Amid Coronavirus lockdown across Britain, the British online supermarket Ocado has seen a jump in retail revenue to as much as 40.4 percent in its second quarter to date as it ramped up capacity to meet the unprecedented demand.
Since March 23rd Britain has been on lockdown. However, the British Prime Minister Boris Johnson has said, the peak of the pandemic is now over and the country can see a gradual ease of restrictions.
In March, the online supermarket was forced to cease registration from new customers and started a queuing system after the increase in web traffic by several hundred percentage.
“It took us a few weeks to adapt to a completely new situation, and I know we didn’t serve our customers as well as we’d liked (to),” finance chief Duncan Tatton-Brown told reporters.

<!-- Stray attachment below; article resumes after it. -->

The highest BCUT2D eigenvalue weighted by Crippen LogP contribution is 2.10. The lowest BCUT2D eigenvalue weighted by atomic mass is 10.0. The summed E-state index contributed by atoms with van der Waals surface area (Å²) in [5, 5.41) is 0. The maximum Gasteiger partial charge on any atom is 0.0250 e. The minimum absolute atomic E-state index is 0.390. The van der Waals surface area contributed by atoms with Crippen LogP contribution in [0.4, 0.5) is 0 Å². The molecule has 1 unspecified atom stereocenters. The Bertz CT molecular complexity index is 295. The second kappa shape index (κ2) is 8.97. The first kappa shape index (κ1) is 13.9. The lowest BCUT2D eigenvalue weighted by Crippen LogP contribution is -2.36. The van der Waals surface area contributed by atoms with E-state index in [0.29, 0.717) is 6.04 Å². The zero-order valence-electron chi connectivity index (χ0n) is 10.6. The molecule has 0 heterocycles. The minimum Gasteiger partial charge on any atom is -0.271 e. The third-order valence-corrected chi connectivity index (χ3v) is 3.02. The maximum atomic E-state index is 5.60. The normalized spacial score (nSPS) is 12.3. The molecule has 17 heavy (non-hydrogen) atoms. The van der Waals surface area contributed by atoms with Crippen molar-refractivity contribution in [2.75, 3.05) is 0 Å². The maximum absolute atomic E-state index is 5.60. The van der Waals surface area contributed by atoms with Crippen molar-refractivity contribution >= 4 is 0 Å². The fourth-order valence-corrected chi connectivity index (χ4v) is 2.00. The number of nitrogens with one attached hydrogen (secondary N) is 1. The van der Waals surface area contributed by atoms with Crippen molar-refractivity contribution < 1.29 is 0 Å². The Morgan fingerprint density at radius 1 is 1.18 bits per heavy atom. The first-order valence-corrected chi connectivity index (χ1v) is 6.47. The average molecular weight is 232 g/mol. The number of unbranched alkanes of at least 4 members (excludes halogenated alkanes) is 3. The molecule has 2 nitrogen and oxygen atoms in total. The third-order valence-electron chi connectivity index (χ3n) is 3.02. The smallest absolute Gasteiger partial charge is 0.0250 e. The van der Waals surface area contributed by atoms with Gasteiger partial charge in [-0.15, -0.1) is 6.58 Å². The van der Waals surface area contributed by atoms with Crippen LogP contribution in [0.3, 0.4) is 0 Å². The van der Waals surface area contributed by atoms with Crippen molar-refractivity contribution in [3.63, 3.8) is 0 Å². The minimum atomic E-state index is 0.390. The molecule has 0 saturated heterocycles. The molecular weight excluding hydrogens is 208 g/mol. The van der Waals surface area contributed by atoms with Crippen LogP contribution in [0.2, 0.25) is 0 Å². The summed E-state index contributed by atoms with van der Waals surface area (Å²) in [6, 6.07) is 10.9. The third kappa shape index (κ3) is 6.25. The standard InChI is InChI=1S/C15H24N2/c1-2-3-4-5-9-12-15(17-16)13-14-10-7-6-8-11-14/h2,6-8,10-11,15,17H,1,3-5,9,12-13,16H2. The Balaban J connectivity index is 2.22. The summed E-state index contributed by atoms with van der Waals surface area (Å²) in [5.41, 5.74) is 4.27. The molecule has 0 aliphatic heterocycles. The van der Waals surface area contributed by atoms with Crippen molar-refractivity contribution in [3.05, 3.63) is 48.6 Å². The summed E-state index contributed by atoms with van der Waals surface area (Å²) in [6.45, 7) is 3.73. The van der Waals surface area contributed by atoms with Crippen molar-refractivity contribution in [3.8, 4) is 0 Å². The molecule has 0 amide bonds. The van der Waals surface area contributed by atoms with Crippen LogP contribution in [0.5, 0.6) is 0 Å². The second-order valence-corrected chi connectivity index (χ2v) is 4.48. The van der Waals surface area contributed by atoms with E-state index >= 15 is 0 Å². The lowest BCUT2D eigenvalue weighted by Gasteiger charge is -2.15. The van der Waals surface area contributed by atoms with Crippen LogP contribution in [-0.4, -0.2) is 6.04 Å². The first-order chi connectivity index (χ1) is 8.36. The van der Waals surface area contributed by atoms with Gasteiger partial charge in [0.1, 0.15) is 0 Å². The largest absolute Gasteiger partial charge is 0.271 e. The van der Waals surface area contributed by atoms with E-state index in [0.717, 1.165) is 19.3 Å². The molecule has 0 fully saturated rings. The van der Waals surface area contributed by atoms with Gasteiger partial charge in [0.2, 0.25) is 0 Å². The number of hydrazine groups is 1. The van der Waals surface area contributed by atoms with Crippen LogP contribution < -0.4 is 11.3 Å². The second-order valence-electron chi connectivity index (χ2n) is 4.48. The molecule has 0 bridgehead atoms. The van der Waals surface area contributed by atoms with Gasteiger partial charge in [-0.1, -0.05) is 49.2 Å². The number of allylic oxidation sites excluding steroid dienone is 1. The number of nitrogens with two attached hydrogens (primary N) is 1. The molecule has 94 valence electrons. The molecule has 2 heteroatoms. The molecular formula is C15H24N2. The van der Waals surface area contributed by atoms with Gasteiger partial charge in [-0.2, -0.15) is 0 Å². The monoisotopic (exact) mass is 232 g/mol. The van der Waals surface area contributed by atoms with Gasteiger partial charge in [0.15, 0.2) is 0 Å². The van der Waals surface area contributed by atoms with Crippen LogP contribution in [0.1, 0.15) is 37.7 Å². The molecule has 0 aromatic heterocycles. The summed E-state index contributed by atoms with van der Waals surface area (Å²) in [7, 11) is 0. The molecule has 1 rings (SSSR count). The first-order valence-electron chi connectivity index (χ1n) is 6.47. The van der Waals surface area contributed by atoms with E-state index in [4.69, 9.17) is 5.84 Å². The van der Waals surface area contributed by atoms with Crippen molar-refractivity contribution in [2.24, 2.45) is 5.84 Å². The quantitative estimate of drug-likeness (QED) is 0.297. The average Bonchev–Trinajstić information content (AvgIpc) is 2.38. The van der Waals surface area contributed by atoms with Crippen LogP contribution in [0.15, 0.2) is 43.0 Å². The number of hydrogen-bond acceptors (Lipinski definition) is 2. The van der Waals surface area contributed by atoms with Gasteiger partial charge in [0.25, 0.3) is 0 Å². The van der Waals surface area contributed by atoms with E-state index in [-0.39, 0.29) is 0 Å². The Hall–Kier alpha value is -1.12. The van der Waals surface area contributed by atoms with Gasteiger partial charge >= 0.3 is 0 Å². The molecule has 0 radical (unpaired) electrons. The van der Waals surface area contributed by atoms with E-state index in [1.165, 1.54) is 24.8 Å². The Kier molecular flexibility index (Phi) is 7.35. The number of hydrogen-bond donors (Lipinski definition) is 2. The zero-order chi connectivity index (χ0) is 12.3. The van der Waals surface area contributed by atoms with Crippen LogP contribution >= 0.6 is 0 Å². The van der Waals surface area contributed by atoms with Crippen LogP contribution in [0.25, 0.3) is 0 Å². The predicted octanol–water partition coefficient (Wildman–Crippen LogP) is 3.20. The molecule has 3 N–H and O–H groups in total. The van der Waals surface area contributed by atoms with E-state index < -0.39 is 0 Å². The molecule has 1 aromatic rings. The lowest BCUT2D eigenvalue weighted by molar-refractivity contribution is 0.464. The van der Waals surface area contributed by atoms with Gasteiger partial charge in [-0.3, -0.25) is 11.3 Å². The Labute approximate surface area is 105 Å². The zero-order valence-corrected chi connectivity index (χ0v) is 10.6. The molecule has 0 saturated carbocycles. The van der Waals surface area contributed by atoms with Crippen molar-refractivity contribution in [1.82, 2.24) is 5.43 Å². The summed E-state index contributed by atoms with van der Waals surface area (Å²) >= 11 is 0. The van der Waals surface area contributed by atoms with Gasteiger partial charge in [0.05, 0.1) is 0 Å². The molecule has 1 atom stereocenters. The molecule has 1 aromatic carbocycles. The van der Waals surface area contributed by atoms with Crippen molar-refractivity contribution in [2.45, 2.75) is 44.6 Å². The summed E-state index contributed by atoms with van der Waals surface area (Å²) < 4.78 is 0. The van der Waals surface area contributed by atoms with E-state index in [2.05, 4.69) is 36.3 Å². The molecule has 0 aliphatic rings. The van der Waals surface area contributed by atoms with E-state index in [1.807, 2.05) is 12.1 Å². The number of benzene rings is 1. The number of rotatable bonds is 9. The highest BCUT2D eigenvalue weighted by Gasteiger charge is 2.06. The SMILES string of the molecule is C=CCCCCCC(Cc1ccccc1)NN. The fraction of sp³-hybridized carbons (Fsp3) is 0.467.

Post-crisis, all the top four grocery service providers, named Tesco, Sainsbury’s, Asda and Morrisons – have been gradually increasing their online capacity to meet some of the extra demand. But even if delivery capacity doubled, atleast 85% of the entire market would still have to be served by stores.
“There is too much demand in the UK for online (grocery) for the UK operations to serve that,” said Tatton-Brown.
“So as an industry we can’t meet the demand, and Ocado is one of the players in the industry and therefore shares that disappointment.”
Since the pandemic, Ocado has increased its capacity to enable the delivery of over 40 percent more groceries in UK, with its warehouses running at their peak and at their best efficiencies. Ocado Retail is a joint venture between Ocado Group and Marks & Spencer. Ocado’s supply deal with Waitrose will finish at the end of August, when it will be replaced with M&S.
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